My wife and I have been married for 27 years. Our first date was at a baseball game. This was a feint. She is typically not very interested in sports. Which is totally, totally fine.

One thing my wife does love is art.

Way back when we met, on the walls of her apartment she had a print from the Water Lilies collection by Claude Monet. This print would go on to hang in what would become our first place — and then through a real house and a home that we made together, through children and school and life itself.

The lilies

At the turn of the 20th century, the incomparable French master would create some 250 paintings in the garden at his home in Giverny. Famously, eight of the compositions are on display at the Musée de l’Orangerie.

In anticipation of last weekend’s IJF World Tour in Paris, which I had known I would be covering, I asked my wife if she wanted to come. We are now formally downsizers; the kids are all either in or just out of university. I also said, you know, you can see some judo, too.

First, the lilies at l’Orangerie.

There are eight, on display in two oval rooms, with the advantage of natural light, oriented from west to east on one of the main walkways in the city along the River Seine. Monet’s vision was simple and yet profound. He wanted visitors to so immerse themselves that, while there, they not only could but would forget about the outside world.

The light, the flowers, the water, the mix and play of all those elements — these are reminders, first and foremost, of the great gift of life and, next, of the notion that each of us is part of something bigger than ourselves and, moreover, that there is essential truth in searching for and finding connection.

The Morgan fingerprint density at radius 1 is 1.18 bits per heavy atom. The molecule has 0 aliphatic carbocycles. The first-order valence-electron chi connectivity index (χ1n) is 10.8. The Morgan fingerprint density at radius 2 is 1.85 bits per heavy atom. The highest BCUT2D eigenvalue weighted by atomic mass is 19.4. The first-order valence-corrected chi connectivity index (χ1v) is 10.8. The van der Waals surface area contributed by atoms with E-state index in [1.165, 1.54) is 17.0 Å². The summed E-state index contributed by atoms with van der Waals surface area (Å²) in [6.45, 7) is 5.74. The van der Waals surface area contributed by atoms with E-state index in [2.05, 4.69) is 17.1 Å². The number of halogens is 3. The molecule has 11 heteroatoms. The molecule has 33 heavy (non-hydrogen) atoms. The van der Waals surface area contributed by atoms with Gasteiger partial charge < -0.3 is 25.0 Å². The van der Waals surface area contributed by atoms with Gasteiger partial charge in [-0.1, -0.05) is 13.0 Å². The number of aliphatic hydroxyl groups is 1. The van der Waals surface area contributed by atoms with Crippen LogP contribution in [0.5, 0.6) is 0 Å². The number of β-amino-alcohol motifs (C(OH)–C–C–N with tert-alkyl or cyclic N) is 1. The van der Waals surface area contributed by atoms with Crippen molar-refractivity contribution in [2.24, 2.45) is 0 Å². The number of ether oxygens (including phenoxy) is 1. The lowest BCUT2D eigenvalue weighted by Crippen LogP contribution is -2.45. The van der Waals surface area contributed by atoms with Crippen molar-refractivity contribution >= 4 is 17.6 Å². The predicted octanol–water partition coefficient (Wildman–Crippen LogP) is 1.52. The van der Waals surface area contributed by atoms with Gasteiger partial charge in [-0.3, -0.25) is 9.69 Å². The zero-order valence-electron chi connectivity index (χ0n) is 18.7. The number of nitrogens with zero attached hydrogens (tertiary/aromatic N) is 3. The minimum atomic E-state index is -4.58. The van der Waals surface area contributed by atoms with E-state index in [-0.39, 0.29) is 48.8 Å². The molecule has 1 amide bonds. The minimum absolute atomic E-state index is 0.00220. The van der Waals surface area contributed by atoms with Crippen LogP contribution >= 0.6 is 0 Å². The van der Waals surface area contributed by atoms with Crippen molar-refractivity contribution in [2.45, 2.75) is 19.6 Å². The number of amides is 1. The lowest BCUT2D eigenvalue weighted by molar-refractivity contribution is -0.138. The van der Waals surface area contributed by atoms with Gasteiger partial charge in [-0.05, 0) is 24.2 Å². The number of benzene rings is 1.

The magic worked on my lovely bride. Transfixed, she said, “It’s beautiful.”

She probably could have happily sat for hours with the lilies.

We have to go, I said gently. Otherwise, we’ll be late getting to the arena at Bercy.

Understand that the 2019 Paris Grand Slam was my wife’s first-ever exposure to judo.

For emphasis: this was the first time she would bear witness to the sport, the atmosphere, the playing out of judo’s ethical and moral code, its genuine universality and humanity.

Purposefully, I had not said a word beforehand about what to expect.

Those of us who are privileged to see judo at its highest levels come to understand very quickly that its performance is, at some level, also art. There is finesse. Power. Strength. There is connection, literal and figurative.

There is also — this is so simple and yet so true — a search for meaning in the doing of it. Yes, everyone wants to win. But to assert that is to ask the fundamental question: why?

To be the very best, you need to be tested. You need something bigger than yourself. You need a scene like the one that closed Day One at the Paris Grand Slam.

Here were two outstanding athletes in the women’s under 63-kilo class: Clarisse Agbegnenou of France, last year’s world champion, and the Rio 2016 Olympic champion, Slovenia’s Tina Trstenjak. Here was a full and knowledgeable crowd at Bercy, chanting, “Clarisse! Clarisse!”

Here was a match that went the full four minutes, and then beyond, three more into golden score, before Agbegnenou finally executed a one-point counter.

For everyone inside that arena, for every second of those seven minutes, it seemed as if nothing else in the world mattered but the display on the tatami of skill and will.

At the close of the match, the two women hugged and held each other’s hands aloft, a measure of their mutual respect. They have met many times. In Rio, for instance, Trstenjak defeated Agbegnenou for Olympic gold.

There doubtlessly will be more such moments, more such art, this coming week in Germany at the Dusseldorf Grand Slam.

What, I said to my wife, as we were walking out a few moments later, did you think?

She said, “It was beautiful.”

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